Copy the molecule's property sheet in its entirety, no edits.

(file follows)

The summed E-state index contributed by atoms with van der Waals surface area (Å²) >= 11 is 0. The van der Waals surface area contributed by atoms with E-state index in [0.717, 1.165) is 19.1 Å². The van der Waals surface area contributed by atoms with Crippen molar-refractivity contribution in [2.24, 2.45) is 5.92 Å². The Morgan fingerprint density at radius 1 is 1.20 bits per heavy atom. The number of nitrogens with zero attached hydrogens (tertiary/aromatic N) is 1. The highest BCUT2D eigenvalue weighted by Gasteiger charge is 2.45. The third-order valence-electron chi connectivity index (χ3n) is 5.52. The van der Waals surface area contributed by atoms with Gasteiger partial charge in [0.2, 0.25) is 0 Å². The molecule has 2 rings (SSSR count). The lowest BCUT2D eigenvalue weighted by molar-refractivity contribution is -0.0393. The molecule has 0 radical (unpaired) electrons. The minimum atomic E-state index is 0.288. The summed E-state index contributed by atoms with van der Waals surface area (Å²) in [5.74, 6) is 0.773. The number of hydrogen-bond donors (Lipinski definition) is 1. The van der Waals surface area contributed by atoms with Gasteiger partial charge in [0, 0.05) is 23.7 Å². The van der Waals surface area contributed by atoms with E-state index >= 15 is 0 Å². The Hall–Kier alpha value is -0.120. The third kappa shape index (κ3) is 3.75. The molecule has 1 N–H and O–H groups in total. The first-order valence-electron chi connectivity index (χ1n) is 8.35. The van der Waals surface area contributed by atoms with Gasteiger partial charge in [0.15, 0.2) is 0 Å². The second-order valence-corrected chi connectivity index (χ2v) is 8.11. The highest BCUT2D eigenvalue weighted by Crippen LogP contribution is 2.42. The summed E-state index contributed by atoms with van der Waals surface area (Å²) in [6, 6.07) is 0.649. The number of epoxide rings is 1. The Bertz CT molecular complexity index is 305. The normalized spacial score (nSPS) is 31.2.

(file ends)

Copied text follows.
The summed E-state index contributed by atoms with van der Waals surface area (Å²) >= 11 is 0. The van der Waals surface area contributed by atoms with E-state index in [0.717, 1.165) is 19.1 Å². The van der Waals surface area contributed by atoms with Crippen molar-refractivity contribution in [2.24, 2.45) is 5.92 Å². The Morgan fingerprint density at radius 1 is 1.20 bits per heavy atom. The number of nitrogens with zero attached hydrogens (tertiary/aromatic N) is 1. The highest BCUT2D eigenvalue weighted by Gasteiger charge is 2.45. The third-order valence-electron chi connectivity index (χ3n) is 5.52. The van der Waals surface area contributed by atoms with Gasteiger partial charge in [0.2, 0.25) is 0 Å². The molecule has 2 rings (SSSR count). The lowest BCUT2D eigenvalue weighted by molar-refractivity contribution is -0.0393. The molecule has 0 radical (unpaired) electrons. The minimum atomic E-state index is 0.288. The summed E-state index contributed by atoms with van der Waals surface area (Å²) in [5.74, 6) is 0.773. The number of hydrogen-bond donors (Lipinski definition) is 1. The van der Waals surface area contributed by atoms with Gasteiger partial charge in [0, 0.05) is 23.7 Å². The van der Waals surface area contributed by atoms with E-state index >= 15 is 0 Å². The Hall–Kier alpha value is -0.120. The third kappa shape index (κ3) is 3.75. The molecule has 1 N–H and O–H groups in total. The first-order valence-electron chi connectivity index (χ1n) is 8.35. The van der Waals surface area contributed by atoms with Gasteiger partial charge in [0.15, 0.2) is 0 Å². The second-order valence-corrected chi connectivity index (χ2v) is 8.11. The highest BCUT2D eigenvalue weighted by Crippen LogP contribution is 2.42. The summed E-state index contributed by atoms with van der Waals surface area (Å²) in [6, 6.07) is 0.649. The number of epoxide rings is 1. The Bertz CT molecular complexity index is 305. The normalized spacial score (nSPS) is 31.2.